Edinburgh’s The Scottish Gallery exhibition Modern Masters Women celebrated the work of Scotland’s major female artists from the past 125 years, including Kate Downie, the famed Scottish artist known for her visceral depictions of Scottish urban and rural landscapes which give an alternative perspective on everyday life. Known for her children’s book illustration as well as her paintings, Emily Sutton was included in this exhibition, who we caught up with as well as the Director of the Scottish Gallery, Christina Jansen.
TF: How does it feel to be included in the exhibition Modern Masters Women?
Emily Sutton: I’m incredibly honoured to be included in the Modern Masters Women exhibition. As a graduate of Edinburgh College of Art, I have a strong connection with the city and in particular The Scottish Gallery who I have shown with for nearly a decade. The line-up of artists in this show is fantastic and I’m very excited to be featured amongst many of the women whose work has been such an inspiration to me.
TF: Can you tell us more about the exhibition for those of us that don’t yet know?
Christina Jansen: In the spirit of the Festival, The Scottish Gallery is celebrating 125 years of exhibiting women artists. It is impossible today to deny the huge contribution that women artists have made to the Scottish cultural realm. But this is relatively recent history. Before 1900, it is a struggle to find the talented women artists who certainly lived but whose contribution was curtailed by Victorian society and the dominance of male-led institutions. The Scottish Gallery recognised the commercial potential of emerging talent coming out of the Scottish Art schools, regardless of the artist’s sex. Our exhibition includes works by Anne Redpath, the first woman member of the Royal Scottish Academy and Joan Eardley, an artist of established international reputation. In addition, we have included work by women who had successful exhibiting careers, such as Mardi Barrie, Barbara Balmer and Bet Low who are ripe for rediscovery.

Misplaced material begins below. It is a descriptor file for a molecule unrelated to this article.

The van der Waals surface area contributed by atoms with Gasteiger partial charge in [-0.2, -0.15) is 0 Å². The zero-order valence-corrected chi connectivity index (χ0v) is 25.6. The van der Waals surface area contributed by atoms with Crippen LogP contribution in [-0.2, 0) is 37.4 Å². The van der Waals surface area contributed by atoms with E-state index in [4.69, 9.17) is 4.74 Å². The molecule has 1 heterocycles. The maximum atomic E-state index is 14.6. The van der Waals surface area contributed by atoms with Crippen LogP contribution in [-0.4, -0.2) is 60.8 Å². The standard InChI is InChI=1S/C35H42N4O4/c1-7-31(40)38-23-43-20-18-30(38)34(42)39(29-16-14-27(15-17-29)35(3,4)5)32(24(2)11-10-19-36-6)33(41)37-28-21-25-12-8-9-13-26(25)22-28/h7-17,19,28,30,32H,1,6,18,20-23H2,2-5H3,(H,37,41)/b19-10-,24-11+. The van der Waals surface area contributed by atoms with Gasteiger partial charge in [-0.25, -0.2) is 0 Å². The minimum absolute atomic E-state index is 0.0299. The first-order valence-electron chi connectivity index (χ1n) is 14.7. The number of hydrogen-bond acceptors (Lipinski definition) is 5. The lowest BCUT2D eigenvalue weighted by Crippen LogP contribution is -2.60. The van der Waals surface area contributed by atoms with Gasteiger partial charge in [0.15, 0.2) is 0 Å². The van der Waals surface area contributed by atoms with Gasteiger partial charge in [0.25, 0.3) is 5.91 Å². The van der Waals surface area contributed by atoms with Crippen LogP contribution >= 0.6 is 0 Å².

The great strength is in our contemporary section; we have exceptional living artists of originality and genius whose contribution to the arts is unquestionable, artists who have reaped the benefits of an open art world, particularly in Scotland. We have also joined forces with several organisations, curators and art historians to create a special online events programme which centres on the history of women artists and current practice. These are free events, available to all. There is also the wonderful opportunity to meet our contemporary artists by Zoom! Modern Masters Women can be viewed in The Gallery, virtually and online.
TF: And which of your works can we expect in the exhibition, your prints or picture books?
ES: The works I have in the show are some of my recent still life works. I’ve always loved the still life as a subject because it allows me to fully embrace my love for detail and observational drawing. Over the past months, whilst the world shut down, I found comfort in bringing out some of my collected treasures and combining them with elements from nature – another aspect of life that I’ve been appreciating and absorbing myself in even more than usual.
TF: What’s next on the cards for Emily Sutton, as a fan of children’s books and hats, it would be great to see another magical hat day?
ES: Next on the cards for me are several picture books of very differing subjects: a non-fiction book on giraffes in Niger, a true story of a young girl who became a lighthouse keeper on the coast of Connecticut, and a large poetry treasury for children. I’m also working on a couple of personal projects and hope to be able to start going further afield on some painting expeditions in the not too distant future – fingers crossed!
The works from Modern Masters Women is available to view online here.